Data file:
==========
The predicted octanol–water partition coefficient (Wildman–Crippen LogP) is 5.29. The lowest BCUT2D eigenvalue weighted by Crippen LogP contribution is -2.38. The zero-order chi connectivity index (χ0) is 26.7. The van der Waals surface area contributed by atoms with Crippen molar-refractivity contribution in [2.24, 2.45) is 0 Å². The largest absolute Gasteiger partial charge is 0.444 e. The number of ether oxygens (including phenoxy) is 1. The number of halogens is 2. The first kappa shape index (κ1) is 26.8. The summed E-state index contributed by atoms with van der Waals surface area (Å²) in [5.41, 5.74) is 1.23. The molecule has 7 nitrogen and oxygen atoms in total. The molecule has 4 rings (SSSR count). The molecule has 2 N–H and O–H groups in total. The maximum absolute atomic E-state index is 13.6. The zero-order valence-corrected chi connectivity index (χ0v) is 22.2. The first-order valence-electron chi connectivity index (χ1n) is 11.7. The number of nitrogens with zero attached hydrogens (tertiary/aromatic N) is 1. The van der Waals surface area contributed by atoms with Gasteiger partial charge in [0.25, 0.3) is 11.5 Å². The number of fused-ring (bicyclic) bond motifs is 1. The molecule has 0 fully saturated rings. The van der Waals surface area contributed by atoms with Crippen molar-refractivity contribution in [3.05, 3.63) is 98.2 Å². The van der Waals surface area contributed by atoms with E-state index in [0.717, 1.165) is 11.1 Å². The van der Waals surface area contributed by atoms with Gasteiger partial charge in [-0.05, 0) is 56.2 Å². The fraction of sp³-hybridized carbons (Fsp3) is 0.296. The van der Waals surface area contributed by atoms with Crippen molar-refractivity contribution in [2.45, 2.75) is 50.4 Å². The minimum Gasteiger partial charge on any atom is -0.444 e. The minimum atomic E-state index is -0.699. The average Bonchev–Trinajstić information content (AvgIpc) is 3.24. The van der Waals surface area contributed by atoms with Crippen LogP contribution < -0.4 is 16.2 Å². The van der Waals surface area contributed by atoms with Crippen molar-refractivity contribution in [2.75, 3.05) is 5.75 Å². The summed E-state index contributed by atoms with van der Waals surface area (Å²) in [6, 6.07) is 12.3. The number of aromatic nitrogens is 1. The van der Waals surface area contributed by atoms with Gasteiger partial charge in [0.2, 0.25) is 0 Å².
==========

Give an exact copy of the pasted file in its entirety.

The predicted octanol–water partition coefficient (Wildman–Crippen LogP) is 5.29. The lowest BCUT2D eigenvalue weighted by Crippen LogP contribution is -2.38. The zero-order chi connectivity index (χ0) is 26.7. The van der Waals surface area contributed by atoms with Crippen molar-refractivity contribution in [2.24, 2.45) is 0 Å². The largest absolute Gasteiger partial charge is 0.444 e. The number of ether oxygens (including phenoxy) is 1. The number of halogens is 2. The first kappa shape index (κ1) is 26.8. The summed E-state index contributed by atoms with van der Waals surface area (Å²) in [5.41, 5.74) is 1.23. The molecule has 7 nitrogen and oxygen atoms in total. The molecule has 4 rings (SSSR count). The molecule has 2 N–H and O–H groups in total. The maximum absolute atomic E-state index is 13.6. The zero-order valence-corrected chi connectivity index (χ0v) is 22.2. The first-order valence-electron chi connectivity index (χ1n) is 11.7. The number of nitrogens with zero attached hydrogens (tertiary/aromatic N) is 1. The van der Waals surface area contributed by atoms with Gasteiger partial charge in [0.25, 0.3) is 11.5 Å². The number of fused-ring (bicyclic) bond motifs is 1. The molecule has 0 fully saturated rings. The van der Waals surface area contributed by atoms with Crippen molar-refractivity contribution in [3.05, 3.63) is 98.2 Å². The van der Waals surface area contributed by atoms with E-state index in [0.717, 1.165) is 11.1 Å². The van der Waals surface area contributed by atoms with Gasteiger partial charge in [-0.05, 0) is 56.2 Å². The fraction of sp³-hybridized carbons (Fsp3) is 0.296. The van der Waals surface area contributed by atoms with Crippen molar-refractivity contribution in [2.45, 2.75) is 50.4 Å². The minimum Gasteiger partial charge on any atom is -0.444 e. The minimum atomic E-state index is -0.699. The average Bonchev–Trinajstić information content (AvgIpc) is 3.24. The van der Waals surface area contributed by atoms with Crippen LogP contribution < -0.4 is 16.2 Å². The van der Waals surface area contributed by atoms with Crippen molar-refractivity contribution in [2.75, 3.05) is 5.75 Å². The summed E-state index contributed by atoms with van der Waals surface area (Å²) in [6, 6.07) is 12.3. The number of aromatic nitrogens is 1. The van der Waals surface area contributed by atoms with Gasteiger partial charge in [0.2, 0.25) is 0 Å².